Pennsylvanians are pausing to remember Pearl Harbor, 70-years after America came under attack. “We affirm our commitment to carry forward the lessons of that day to all who follow,” says Navy Rear Admiral (Select) John King , the keynote speaker at the state capitol remembrance program.
It was a time to honor the Pennsylvania survivors of the Pearl Harbor attack; one speaker called them the first of the Greatest Generation. Many were in attendance at Wednesday’s ceremony, including Richard Schimmel of Allentown. “It’s my country and I’d gladly die for it,” Schimmel tells Radio PA. “Every time I talk about it I get choked up.” Schimmel was just 19 on December 7th, 1941.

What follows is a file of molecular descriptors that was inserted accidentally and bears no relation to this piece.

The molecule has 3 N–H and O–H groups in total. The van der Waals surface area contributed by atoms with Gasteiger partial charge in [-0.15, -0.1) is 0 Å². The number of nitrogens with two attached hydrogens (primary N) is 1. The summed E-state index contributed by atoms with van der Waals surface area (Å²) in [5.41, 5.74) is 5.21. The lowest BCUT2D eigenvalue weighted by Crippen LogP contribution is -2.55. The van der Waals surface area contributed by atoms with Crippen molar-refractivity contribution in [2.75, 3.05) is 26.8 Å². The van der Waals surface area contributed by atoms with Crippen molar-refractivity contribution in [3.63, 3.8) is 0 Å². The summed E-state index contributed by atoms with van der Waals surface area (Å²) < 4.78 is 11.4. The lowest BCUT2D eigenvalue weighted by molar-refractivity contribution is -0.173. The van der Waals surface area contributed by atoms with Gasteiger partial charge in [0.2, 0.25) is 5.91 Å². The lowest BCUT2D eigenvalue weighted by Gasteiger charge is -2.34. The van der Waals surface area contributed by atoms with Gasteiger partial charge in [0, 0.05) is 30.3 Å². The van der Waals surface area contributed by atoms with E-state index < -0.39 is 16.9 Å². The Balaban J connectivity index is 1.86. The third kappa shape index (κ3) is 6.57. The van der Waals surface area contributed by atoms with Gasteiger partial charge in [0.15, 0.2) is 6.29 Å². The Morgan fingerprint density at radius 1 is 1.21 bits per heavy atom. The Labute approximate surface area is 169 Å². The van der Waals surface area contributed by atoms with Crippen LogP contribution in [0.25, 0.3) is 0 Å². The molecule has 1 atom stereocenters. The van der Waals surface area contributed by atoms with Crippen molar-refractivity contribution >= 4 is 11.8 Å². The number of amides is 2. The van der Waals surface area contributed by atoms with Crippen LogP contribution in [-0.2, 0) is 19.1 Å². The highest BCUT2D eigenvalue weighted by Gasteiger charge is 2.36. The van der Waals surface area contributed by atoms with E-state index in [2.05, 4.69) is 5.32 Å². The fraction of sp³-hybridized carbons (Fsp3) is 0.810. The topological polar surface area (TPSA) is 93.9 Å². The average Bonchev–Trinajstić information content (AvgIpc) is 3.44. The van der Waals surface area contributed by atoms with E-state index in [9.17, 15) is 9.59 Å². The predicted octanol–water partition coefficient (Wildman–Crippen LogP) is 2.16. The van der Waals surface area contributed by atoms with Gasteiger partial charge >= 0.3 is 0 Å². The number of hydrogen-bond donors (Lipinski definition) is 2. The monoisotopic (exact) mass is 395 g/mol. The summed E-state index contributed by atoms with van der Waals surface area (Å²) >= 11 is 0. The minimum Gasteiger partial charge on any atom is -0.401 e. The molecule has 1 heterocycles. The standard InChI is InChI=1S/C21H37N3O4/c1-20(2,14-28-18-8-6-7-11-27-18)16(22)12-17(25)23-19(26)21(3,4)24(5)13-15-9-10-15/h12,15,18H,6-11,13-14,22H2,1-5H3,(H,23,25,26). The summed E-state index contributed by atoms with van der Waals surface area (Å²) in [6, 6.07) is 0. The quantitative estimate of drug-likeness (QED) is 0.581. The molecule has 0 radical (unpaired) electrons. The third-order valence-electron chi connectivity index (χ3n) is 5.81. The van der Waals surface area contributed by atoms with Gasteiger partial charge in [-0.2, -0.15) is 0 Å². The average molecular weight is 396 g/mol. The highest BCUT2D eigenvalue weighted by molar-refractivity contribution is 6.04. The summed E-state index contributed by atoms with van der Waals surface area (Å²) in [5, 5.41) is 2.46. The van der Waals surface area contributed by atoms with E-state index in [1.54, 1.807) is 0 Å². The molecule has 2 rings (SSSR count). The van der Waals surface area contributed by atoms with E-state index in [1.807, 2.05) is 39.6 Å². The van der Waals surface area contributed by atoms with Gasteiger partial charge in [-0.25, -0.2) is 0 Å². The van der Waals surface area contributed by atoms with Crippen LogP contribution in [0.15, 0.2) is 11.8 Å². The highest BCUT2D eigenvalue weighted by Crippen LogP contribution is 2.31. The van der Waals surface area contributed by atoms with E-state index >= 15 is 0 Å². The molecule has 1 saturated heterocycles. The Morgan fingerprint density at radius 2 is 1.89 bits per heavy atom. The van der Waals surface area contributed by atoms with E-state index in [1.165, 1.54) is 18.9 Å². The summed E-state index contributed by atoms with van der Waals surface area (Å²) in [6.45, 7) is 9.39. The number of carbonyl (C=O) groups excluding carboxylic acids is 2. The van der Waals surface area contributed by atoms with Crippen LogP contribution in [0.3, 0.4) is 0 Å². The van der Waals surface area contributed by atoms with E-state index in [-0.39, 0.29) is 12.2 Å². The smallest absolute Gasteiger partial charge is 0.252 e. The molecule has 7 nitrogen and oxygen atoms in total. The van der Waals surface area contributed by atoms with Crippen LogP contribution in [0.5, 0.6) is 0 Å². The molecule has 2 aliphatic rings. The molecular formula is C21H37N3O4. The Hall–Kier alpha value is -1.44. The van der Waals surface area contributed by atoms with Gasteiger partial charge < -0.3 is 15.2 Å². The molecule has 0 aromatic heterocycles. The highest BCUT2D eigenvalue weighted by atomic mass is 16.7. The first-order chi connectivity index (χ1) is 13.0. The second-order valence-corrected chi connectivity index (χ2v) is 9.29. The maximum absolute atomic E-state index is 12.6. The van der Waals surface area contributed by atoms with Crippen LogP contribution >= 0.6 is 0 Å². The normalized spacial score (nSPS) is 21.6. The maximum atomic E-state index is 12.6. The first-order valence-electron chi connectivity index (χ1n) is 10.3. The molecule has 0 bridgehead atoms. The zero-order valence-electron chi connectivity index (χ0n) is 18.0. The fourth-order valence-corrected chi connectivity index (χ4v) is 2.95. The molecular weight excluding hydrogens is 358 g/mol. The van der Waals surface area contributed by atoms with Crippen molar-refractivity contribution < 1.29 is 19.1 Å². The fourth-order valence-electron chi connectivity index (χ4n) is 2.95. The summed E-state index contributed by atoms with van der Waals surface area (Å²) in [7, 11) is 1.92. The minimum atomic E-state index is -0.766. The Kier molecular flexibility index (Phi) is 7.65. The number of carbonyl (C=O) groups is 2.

Donald Connor of Allensville, Mifflin County was a 22-year-old private getting ready for breakfast when he heard a bomb drop. “I looked out and saw the Japanese ball on the airplane,” Connor remembers. “That told me all that I needed to know.”
The survivors of that fateful day are America’s living history. 3,500 Americans were killed or wounded during the Pearl Harbor attack. Every December 7th is marked as Pearl Harbor Remembrance Day.